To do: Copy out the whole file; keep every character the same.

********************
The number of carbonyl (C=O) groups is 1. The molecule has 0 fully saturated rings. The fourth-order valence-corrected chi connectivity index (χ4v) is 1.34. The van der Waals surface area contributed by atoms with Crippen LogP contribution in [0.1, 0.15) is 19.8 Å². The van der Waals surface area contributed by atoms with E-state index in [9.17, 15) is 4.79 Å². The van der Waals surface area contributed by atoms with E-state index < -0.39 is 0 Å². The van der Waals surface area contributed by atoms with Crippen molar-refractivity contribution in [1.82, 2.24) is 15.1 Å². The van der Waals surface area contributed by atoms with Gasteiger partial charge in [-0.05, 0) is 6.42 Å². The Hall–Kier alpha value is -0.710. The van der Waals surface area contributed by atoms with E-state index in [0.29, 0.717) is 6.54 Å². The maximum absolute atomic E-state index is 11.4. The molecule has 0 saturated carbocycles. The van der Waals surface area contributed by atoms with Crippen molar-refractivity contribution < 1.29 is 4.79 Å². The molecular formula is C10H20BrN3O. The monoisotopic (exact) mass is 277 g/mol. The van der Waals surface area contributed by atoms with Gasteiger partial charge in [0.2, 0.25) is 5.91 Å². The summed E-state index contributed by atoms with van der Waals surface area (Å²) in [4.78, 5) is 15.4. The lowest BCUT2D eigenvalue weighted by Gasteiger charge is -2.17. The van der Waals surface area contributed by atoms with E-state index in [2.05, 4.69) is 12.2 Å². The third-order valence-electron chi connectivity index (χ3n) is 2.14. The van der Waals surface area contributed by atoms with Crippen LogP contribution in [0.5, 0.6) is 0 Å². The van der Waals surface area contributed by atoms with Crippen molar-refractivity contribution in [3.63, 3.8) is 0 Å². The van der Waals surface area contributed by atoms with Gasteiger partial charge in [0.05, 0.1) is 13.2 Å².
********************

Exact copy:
The number of carbonyl (C=O) groups is 1. The molecule has 0 fully saturated rings. The fourth-order valence-corrected chi connectivity index (χ4v) is 1.34. The van der Waals surface area contributed by atoms with Crippen LogP contribution in [0.1, 0.15) is 19.8 Å². The van der Waals surface area contributed by atoms with E-state index in [9.17, 15) is 4.79 Å². The van der Waals surface area contributed by atoms with E-state index < -0.39 is 0 Å². The van der Waals surface area contributed by atoms with Crippen molar-refractivity contribution in [1.82, 2.24) is 15.1 Å². The van der Waals surface area contributed by atoms with Gasteiger partial charge in [-0.05, 0) is 6.42 Å². The Hall–Kier alpha value is -0.710. The van der Waals surface area contributed by atoms with E-state index in [0.29, 0.717) is 6.54 Å². The maximum absolute atomic E-state index is 11.4. The molecule has 0 saturated carbocycles. The van der Waals surface area contributed by atoms with Crippen molar-refractivity contribution < 1.29 is 4.79 Å². The molecular formula is C10H20BrN3O. The monoisotopic (exact) mass is 277 g/mol. The van der Waals surface area contributed by atoms with Gasteiger partial charge in [0.2, 0.25) is 5.91 Å². The summed E-state index contributed by atoms with van der Waals surface area (Å²) in [4.78, 5) is 15.4. The lowest BCUT2D eigenvalue weighted by Gasteiger charge is -2.17. The van der Waals surface area contributed by atoms with E-state index in [2.05, 4.69) is 12.2 Å². The third-order valence-electron chi connectivity index (χ3n) is 2.14. The van der Waals surface area contributed by atoms with Crippen LogP contribution in [0.5, 0.6) is 0 Å². The van der Waals surface area contributed by atoms with Crippen molar-refractivity contribution in [3.63, 3.8) is 0 Å². The van der Waals surface area contributed by atoms with Gasteiger partial charge in [0.05, 0.1) is 13.2 Å².